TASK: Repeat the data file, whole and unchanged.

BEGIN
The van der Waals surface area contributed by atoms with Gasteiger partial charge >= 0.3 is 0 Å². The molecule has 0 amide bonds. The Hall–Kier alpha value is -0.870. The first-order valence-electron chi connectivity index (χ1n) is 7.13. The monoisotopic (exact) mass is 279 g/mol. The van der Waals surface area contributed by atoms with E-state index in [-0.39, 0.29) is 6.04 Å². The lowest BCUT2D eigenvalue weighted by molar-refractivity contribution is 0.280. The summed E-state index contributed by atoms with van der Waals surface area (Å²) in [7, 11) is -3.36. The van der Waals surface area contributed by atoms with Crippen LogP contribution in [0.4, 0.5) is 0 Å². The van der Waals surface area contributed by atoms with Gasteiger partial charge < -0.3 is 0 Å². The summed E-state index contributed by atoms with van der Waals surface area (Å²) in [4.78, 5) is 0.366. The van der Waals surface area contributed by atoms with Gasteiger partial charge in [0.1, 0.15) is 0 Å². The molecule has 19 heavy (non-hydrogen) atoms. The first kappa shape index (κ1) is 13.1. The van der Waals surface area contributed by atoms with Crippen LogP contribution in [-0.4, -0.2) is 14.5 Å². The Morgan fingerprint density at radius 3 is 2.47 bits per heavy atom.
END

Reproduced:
The van der Waals surface area contributed by atoms with Gasteiger partial charge >= 0.3 is 0 Å². The molecule has 0 amide bonds. The Hall–Kier alpha value is -0.870. The first-order valence-electron chi connectivity index (χ1n) is 7.13. The monoisotopic (exact) mass is 279 g/mol. The van der Waals surface area contributed by atoms with E-state index in [-0.39, 0.29) is 6.04 Å². The lowest BCUT2D eigenvalue weighted by molar-refractivity contribution is 0.280. The summed E-state index contributed by atoms with van der Waals surface area (Å²) in [7, 11) is -3.36. The van der Waals surface area contributed by atoms with Crippen LogP contribution in [0.4, 0.5) is 0 Å². The van der Waals surface area contributed by atoms with Gasteiger partial charge < -0.3 is 0 Å². The summed E-state index contributed by atoms with van der Waals surface area (Å²) in [4.78, 5) is 0.366. The van der Waals surface area contributed by atoms with Gasteiger partial charge in [0.1, 0.15) is 0 Å². The molecule has 19 heavy (non-hydrogen) atoms. The first kappa shape index (κ1) is 13.1. The van der Waals surface area contributed by atoms with Crippen LogP contribution in [-0.4, -0.2) is 14.5 Å². The Morgan fingerprint density at radius 3 is 2.47 bits per heavy atom.